By Shira Goodman
Today is International Holocaust Remembrance Day, a date designated by the United Nations to commemorate the Jews and other victims of the horrific crimes committed by the Nazis and their collaborators. This date marks the anniversary of the liberation of the Nazi death camp Auschwitz-Birkenau.
It is a day for the world to pause and learn about the Holocaust.
In some ways, it is unimaginable that we should dedicate a specific date to Holocaust remembrance.
How could anyone forget the horrors of the Holocaust – a systematic campaign to murder the Jews of Europe, resulting in the murder of six million Jews and millions of others, including LGBTQ+ people, people with disabilities , priests, Poles, resistance fighters, Roma, Jehovah’s Witnesses and many more?
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Unfortunately, many are engaged in a campaign to forget, distort and deny the Holocaust. It’s not just a fringe project in hidden spaces online.
Holocaust deniers shout their lies in the great outdoors. For example, Iranian leaders specifically refuse to acknowledge Hitler’s attempt to exterminate the Jews and actively seek to sow doubt about it. And while European governments uniformly acknowledge the reality of the Holocaust, several Eastern European governments engage in outrageous examples of Holocaust distortion.
Today, too many others simply ignore historical truth. ADL’s first Global 100 survey of anti-Semitic attitudes in 2014 found that only 54% of respondents had heard of the Holocaust. Of these, 32% thought the number of Jews killed in the Holocaust was grossly exaggerated or simply a myth. This, and other data points, confirmed the need for increased Holocaust education in the United States and around the world.
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Time and time again in recent years we have had to criticize those who use analogies to the Holocaust or Nazi Germany in wholly inappropriate comparisons. This includes politicians on both sides of the aisle and individuals engaged in all sorts of political debates, most recently focused on COVID restrictions, masking requirements and vaccination efforts. We have made it clear that this rhetoric is offensive and misguided and should not be tolerated, regardless of its source or the intentions of those using it.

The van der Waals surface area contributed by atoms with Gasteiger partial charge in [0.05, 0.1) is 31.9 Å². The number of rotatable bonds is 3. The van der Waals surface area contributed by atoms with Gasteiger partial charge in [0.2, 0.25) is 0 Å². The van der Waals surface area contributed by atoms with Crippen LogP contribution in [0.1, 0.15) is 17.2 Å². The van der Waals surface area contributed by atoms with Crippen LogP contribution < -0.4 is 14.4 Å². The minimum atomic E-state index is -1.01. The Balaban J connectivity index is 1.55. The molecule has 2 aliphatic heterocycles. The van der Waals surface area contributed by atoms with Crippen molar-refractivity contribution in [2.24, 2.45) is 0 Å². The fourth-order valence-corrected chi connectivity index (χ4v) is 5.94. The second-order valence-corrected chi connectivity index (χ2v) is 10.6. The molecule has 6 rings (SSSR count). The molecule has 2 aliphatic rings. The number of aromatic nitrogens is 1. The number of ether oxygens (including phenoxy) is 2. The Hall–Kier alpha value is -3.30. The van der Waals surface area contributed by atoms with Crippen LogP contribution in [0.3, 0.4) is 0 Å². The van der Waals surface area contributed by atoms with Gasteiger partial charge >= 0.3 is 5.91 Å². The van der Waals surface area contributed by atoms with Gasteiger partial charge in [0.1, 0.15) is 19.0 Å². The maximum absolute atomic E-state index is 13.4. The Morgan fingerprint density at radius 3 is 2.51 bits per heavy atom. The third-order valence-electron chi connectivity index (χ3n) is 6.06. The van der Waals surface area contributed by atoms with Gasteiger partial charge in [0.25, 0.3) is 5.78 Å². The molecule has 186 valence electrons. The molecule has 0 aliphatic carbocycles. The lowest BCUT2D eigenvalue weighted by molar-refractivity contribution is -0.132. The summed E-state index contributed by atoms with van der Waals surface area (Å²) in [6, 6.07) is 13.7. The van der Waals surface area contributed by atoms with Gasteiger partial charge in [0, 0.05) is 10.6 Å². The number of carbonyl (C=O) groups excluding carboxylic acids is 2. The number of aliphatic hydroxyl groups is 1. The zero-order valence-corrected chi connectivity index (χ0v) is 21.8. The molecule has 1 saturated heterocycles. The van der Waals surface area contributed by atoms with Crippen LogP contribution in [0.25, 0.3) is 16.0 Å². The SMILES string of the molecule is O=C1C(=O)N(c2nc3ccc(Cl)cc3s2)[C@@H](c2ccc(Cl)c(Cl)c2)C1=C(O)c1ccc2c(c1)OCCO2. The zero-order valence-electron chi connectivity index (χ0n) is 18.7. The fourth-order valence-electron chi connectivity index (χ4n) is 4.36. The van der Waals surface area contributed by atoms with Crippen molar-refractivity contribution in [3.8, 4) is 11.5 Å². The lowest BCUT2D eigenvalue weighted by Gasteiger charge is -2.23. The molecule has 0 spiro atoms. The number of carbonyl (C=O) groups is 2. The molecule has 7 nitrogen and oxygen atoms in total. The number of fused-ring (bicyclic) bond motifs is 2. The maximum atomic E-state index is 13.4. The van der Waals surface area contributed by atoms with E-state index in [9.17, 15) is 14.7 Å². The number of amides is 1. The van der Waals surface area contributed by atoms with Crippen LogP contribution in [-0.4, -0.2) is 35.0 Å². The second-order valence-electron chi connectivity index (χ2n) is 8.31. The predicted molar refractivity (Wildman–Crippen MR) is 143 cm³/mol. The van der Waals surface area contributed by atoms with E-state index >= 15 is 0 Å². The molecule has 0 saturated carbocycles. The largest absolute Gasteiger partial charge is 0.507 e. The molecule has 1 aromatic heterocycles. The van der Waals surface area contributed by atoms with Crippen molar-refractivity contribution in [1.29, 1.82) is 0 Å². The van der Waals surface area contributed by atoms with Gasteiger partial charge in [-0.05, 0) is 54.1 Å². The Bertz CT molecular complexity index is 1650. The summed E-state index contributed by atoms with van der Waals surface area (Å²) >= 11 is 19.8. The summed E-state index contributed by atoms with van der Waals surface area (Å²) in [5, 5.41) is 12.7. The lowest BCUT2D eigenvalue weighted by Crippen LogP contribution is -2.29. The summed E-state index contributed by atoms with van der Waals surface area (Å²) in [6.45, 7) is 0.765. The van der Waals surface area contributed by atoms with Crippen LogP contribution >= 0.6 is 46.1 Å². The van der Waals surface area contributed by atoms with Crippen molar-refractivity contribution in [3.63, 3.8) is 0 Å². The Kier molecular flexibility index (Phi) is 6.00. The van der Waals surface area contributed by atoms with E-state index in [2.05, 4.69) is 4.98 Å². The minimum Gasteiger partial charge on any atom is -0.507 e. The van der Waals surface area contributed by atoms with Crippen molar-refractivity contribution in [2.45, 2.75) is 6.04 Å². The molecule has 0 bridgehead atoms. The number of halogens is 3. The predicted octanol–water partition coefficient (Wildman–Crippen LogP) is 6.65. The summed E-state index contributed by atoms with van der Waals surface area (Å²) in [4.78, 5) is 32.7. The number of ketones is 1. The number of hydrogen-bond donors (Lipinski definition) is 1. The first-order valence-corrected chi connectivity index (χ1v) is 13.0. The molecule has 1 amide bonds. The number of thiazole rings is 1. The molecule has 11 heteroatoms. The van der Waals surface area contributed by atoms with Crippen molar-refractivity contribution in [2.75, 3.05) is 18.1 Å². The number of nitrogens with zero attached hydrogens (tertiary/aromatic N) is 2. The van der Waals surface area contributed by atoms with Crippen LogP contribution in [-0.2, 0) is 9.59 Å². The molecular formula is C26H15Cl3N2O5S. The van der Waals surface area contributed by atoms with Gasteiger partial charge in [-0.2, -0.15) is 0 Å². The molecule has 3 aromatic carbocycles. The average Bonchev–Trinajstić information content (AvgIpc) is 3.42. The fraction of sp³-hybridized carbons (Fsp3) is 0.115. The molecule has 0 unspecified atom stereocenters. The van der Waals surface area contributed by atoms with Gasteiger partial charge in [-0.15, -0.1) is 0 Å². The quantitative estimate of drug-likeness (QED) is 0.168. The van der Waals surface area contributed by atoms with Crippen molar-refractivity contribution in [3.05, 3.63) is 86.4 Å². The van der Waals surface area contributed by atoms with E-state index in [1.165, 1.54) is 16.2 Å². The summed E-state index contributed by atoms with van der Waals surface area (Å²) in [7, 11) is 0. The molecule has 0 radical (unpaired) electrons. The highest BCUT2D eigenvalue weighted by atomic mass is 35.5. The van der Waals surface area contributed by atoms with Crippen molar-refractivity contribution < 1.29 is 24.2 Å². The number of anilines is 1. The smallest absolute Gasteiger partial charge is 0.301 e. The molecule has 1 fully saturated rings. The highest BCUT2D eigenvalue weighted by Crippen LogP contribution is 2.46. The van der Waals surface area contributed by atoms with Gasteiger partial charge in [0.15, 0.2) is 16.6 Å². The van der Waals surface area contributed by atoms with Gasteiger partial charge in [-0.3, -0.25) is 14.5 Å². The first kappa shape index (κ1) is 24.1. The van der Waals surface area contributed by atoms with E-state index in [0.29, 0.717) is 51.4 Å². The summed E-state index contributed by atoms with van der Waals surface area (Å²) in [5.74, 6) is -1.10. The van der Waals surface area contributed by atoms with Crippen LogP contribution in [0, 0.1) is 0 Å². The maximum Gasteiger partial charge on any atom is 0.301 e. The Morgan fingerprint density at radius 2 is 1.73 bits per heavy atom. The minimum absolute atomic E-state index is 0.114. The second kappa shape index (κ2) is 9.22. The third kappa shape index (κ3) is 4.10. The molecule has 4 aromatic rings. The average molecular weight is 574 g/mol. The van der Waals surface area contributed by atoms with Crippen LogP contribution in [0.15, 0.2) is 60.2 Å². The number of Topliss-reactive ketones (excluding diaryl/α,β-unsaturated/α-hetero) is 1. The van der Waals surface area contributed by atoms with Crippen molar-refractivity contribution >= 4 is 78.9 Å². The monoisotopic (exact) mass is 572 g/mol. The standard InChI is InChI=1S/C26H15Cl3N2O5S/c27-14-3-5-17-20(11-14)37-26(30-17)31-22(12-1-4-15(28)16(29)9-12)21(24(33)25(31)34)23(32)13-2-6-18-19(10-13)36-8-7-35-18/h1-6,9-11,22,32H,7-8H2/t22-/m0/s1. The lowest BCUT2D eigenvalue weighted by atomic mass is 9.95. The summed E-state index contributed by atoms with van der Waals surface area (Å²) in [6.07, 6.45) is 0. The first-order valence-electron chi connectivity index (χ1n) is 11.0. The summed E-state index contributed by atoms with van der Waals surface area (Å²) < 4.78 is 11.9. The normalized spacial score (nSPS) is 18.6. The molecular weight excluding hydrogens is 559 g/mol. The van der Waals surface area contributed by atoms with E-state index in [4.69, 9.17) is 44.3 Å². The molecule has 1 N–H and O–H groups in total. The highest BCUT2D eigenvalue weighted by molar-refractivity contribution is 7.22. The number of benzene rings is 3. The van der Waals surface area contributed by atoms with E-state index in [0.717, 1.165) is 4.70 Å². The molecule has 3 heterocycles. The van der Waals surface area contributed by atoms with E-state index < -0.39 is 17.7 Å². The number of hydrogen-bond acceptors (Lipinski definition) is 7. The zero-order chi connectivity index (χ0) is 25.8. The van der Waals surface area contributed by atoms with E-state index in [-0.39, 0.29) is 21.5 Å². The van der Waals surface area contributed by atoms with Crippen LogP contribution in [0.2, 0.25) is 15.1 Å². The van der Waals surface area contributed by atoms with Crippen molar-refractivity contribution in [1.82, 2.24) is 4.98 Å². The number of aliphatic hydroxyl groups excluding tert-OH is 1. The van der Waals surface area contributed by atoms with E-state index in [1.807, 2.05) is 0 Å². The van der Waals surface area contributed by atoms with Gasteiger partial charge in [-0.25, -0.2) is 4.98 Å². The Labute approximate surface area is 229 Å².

The good news is that Holocaust education works. A September 2020 survey by Echoes & Reflections, a partnership education program of ADL, the USC Shoah Foundation, and Yad Vashem, found that eight in ten U.S. college students say they have received at least some training on the Holocaust in high school, with more than 55% having watched survivor testimonies in person or via video.
Students who have received Holocaust education have been shown to have more pluralistic attitudes and are more open to different viewpoints, including being more comfortable with people of one race or different sexual orientation, having an increased willingness to challenge incorrect or biased information, to deal with intolerant behavior in others, and to resist negative stereotypes.
WATCH: State lawmakers commemorate Holocaust Remembrance Day
Seventy-seven years after the end of the war, we have lost so many elderly Holocaust survivors. Those we have lost can no longer go to schools and religious congregations to share their stories and bear personal witness to the horrors of the Holocaust. It is our responsibility to continue to tell their stories and share their lessons.
Here are four things you can do on International Holocaust Remembrance Day:
- Read or listen to the testimony of a Holocaust survivor, as on the following link: https://sfi.usc.edu/what-we-do/collections
- Tell your US senators to confirm that Professor Deborah Lipstadt will be the US State Department’s next special envoy to monitor and combat antisemitism, a crucial role in combating antisemitism around the world.
- Tell Congress and the PA State Legislature to fully fund federal and state nonprofit security grant programs, which provide funds to synagogues, churches, mosques, religious institutions and other organizations. nonprofits to perform security upgrades to protect their members.
- Tell your state representative and senator to update the PA Ethnic Bullying Act to include sex, gender identity and expression, sexual orientation, and disability, so that all Pennsylvanians are fully protected from hate crimes.
From Kristallnacht to the forced roundups of Jewish ghettos, and ultimately, the deportation of Jews to Nazi slave labor camps, concentration camps and death camps across Europe, we remember it.
And we remember the words of Elie Wiesel, who said, “I learned that the Holocaust was a unique and uniquely Jewish event, albeit with universal implications. Not all victims were Jews, but all Jews were victims.
The Jews have been victims and witnesses of the most murderous hatred. On International Holocaust Remembrance Day, we should all raise our voices to affirm that hate is hate and that it is our responsibility to interrupt and disrupt anti-Semitism and other forms of hatred whenever we witness it.
Shira Goodman is Director of Campaigns and Outreach at the Anti-Defamation League. She writes from Philadelphia.